The title of your thread is "How do I round to the nearest hundred", but that's not what you're doing here:
Quote:
Originally Posted by lucmove
Code:
someFunction() {
if (someVar > 2000) {return 2;}
if (someVar > 1900) {return 1.9;}
if (someVar > 1800) {return 1.8;}

You're always rounding
down to the nearest hundred, which is something entirely different.
The pseudocode for doing this, is as follows:
Code:
someVar = someVar / 100 # the significant part is now whatever's left of the decimal point
someVar = int(someVar) # discards decimals
someVar = someVar * 100 # restores correct order of magnitude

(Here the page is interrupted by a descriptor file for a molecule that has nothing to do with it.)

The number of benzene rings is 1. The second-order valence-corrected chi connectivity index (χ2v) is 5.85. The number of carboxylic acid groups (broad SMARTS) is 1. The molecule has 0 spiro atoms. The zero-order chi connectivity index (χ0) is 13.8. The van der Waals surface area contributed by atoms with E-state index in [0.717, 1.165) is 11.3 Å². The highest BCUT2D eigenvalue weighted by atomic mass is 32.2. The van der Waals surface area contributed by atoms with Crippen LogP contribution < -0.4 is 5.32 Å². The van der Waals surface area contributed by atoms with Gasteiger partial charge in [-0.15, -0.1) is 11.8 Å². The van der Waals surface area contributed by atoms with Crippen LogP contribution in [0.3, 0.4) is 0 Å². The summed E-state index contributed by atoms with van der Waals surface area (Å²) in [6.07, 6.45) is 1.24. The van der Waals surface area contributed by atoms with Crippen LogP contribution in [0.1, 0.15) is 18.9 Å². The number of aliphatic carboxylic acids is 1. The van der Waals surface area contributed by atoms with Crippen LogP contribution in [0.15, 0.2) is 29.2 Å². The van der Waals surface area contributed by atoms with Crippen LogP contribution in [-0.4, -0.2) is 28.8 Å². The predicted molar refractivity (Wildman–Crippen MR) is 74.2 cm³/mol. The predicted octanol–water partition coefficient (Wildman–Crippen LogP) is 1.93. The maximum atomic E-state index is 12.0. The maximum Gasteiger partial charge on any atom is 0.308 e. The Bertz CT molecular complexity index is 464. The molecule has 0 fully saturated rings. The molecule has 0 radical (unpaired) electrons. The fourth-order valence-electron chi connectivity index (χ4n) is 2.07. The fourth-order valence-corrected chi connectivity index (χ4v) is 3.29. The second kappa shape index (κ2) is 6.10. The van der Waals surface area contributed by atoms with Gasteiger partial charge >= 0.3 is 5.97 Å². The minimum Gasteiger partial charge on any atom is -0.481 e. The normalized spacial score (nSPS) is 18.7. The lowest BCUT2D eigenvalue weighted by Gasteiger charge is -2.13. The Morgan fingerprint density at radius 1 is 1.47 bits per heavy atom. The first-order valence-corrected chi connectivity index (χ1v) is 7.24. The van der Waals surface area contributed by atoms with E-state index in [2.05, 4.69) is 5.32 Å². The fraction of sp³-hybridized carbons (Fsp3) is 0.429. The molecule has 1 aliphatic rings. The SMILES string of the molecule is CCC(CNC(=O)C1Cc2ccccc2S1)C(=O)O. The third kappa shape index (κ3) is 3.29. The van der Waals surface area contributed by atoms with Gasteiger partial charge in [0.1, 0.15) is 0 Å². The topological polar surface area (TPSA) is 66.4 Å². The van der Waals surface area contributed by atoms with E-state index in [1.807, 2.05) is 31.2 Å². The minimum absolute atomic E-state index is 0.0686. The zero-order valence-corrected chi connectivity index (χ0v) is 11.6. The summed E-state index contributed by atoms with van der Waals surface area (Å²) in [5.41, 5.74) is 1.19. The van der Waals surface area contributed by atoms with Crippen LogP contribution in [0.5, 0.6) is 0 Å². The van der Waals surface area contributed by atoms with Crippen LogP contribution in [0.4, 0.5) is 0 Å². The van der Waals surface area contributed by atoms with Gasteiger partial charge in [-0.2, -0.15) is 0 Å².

The
expr program, which is part of most Linux distributions, doesn't do floatingpoint math at all, so this will actually work:
Code:
~$ expr 1243 / 100 \* 100
1200
~$
Note that the asterisk has to be escaped to prevent
bash from expanding it.
Most programming languages have an
int function, so "someVar = int(someVar/100) * 100" ought to work.
Now that's simply rounding down to the nearest hundred. Since you seem to want the function to return thousands with one decimal place of precision, divide by 10 at the end instead of multiplying by 100. Take care to do so outside the
int function, as you don't want the final result rounded or truncated.